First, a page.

U.S. Education Lags Globally, but Good Gamification Offers Avenue for Improvement.
From dramatically increasing user engagement metrics for marketing campaigns to solving problems that have stumped scientists for 15 years, gamification continues to make a meaningful impact across a variety of industries. With the proliferation of computers in the 1980s, education was one of the first industries to introduce games as a complement to learning. And while education has continued to experiment with the proposition of tying games and learning together, the idea has struggled to gain traction. Meanwhile, the United States’ education problems continue to mount, particularly for higher education. Could a renewed push for gamified learning be the answer?
What’s wrong with American schools? Well, when viewed from a global perspective, they simply aren’t performing. According to the President’s Council of Economic Advisers, America spends $1.3 trillion on education annually – more than any other country in the world – with middling results. Among the 34 Organization for Economic Co-operation and Development (OECD) countries, the US ranks 24th in mathematics, 17th in science, and 14th in reading.
Standardized tests show that the problem is just getting worse. According to a Brookings report, 30 year old Americans in 2012 scored lower in literacy tests than did average 30 year olds in 1994.
Clearly all levels of education, including Higher Education, could benefit from revamping. Numerous theories exist regarding higher education’s next move. Games-based learning offers an almost counter-intuitive solution – to add more game elements into the classroom. Students might use algebra, for example, to complete a series of challenges that are tied to a narrative-based mission. There would even be a tangible reward for completion.
Shantanu Sinha, president of the wildly successful Khan Academy, labels the US’s incentive system as a major factor in our low education rankings:
“One of our biggest problems is that our education system has a very poorly designed motivation and incentive system. It just doesn’t work for everyone.”
Khan Academy is a prime example of an innovative education curriculum that utilizes game elements. Their free online videos cover a broad range of topics – from basic algebra to entrepreneurship and macroeconomics – and feature 4,500 videos which have been watched over 300 million times.
The video format lets students learn on their own time, while the site’s game elements keep users attentive. Of course, there’s the standard badge-reward system. In this case a series of astrological-themed badges beginning with Meteorite, as a reward for small accomplishments, and continuing to Black Hole, of which little is known save that students can only ever earn three, and only after tremendous effort.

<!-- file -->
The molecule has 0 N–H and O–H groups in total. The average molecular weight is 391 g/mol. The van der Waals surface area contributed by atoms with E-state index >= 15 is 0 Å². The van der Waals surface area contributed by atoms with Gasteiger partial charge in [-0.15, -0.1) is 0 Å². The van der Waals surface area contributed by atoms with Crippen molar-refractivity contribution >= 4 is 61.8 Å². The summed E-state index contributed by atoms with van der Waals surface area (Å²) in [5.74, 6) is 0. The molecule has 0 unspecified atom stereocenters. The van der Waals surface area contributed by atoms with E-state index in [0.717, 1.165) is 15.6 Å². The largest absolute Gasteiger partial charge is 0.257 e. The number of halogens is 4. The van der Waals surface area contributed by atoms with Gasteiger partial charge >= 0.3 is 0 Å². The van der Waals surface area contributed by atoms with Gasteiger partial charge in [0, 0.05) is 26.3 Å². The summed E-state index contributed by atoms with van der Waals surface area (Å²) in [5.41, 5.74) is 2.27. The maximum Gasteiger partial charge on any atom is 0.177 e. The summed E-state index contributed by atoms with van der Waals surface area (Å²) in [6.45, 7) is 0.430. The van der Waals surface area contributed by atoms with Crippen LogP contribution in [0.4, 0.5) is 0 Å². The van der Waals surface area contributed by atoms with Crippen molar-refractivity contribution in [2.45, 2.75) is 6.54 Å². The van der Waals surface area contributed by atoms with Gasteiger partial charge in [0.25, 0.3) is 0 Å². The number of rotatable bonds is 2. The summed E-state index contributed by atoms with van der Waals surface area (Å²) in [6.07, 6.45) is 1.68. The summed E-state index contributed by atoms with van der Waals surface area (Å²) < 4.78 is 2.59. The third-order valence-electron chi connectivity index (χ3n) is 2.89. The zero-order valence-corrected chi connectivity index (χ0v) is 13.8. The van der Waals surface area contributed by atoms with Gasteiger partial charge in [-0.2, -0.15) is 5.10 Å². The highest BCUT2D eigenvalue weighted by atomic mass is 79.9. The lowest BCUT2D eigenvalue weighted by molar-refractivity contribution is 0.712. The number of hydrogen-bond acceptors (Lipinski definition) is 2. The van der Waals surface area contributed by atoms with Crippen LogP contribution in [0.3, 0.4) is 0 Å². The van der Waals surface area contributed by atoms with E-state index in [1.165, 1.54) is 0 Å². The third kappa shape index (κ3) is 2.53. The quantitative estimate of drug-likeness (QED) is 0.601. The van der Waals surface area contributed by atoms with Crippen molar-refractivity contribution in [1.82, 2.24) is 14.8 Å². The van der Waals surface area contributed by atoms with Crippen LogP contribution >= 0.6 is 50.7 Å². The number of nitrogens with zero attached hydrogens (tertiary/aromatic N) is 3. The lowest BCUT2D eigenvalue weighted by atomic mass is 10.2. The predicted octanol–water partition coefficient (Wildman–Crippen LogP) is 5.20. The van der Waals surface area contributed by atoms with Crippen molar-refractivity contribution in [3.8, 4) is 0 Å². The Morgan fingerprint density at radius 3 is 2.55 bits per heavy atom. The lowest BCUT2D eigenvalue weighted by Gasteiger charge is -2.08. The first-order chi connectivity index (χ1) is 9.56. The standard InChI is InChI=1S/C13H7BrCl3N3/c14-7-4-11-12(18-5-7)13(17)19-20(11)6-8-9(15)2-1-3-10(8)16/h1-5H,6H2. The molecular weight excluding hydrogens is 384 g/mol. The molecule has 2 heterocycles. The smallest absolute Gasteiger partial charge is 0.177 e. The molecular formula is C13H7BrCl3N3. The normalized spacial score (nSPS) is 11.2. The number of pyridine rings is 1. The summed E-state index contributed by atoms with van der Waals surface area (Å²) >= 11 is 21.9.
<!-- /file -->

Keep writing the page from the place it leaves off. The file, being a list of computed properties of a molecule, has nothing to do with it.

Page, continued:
Another gamification element can be found in Khan Academy’s recommendation system, which tracks each user’s progress. It then advises students which courses to tackle next, based on their learning characteristics.
Adjusting the learning process allows users to continually gain competence, and encourages them to pursue mastery. Finding the optimal challenge is a balancing act. Each user brings different skills and idiosyncrasies to the gaming process (or in this case the learning process), so it’s critical to develop tasks that aren’t too difficult, but still feel like an accomplishment.
In his book The One World Schoolhouse, Salman Khan, the founder of Khan Academy, outlines a restructuring of the US education system. Instead of letter grades, he proposes a qualitative assessment process that spans several years. Given the success of his online educational ventures so far, it’s difficult to dismiss Khan’s ideas.
Here’s Khan on his inspiration for Khan Academy:
Gamification offers value for traditional university settings as well. Steven Johnson, Assistant MIS Professor at Temple University’s Fox School of Business, added game elements to one of his Social Media courses. Professor Johnson called his course the Social Media Innovation Question, and awarded badges to students who blogged and engaged with social media. Students who performed especially well earned themselves a place on a classroom leaderboard.
Professor Johnson correctly identified the intrinsic motivation of the students – to hone their digital media skills – and encouraged that with recognition and positive feedback. By positioning the course as a mission-based narrative where students leveled up after so many accomplishments, Professor Johnson created a narrative structure that connected each task to a final goal.
“I like getting recognized,” said MIS major Megan Stephens, one of Johnson’s former students. “It gets me to do higher-quality work and dedicate more time to something.”
Again, Sinha’s advice rings true: “When learning once again becomes a personalized path full of individual triumphs, students will reclaim their natural enthusiasm and passion for learning.”
Given gamification’s current success in higher education, further adoption of game elements in course curricula seems an inevitability. In fact, author Charles Aldrich predicted that all educational assessments will be game-based in 3-4 years. That might be overly optimistic, but it signals the confidence experts have in gamification’s future place in education.
How do games help you learn? Have you ever participated in a gamified course? Let us know in the comments.
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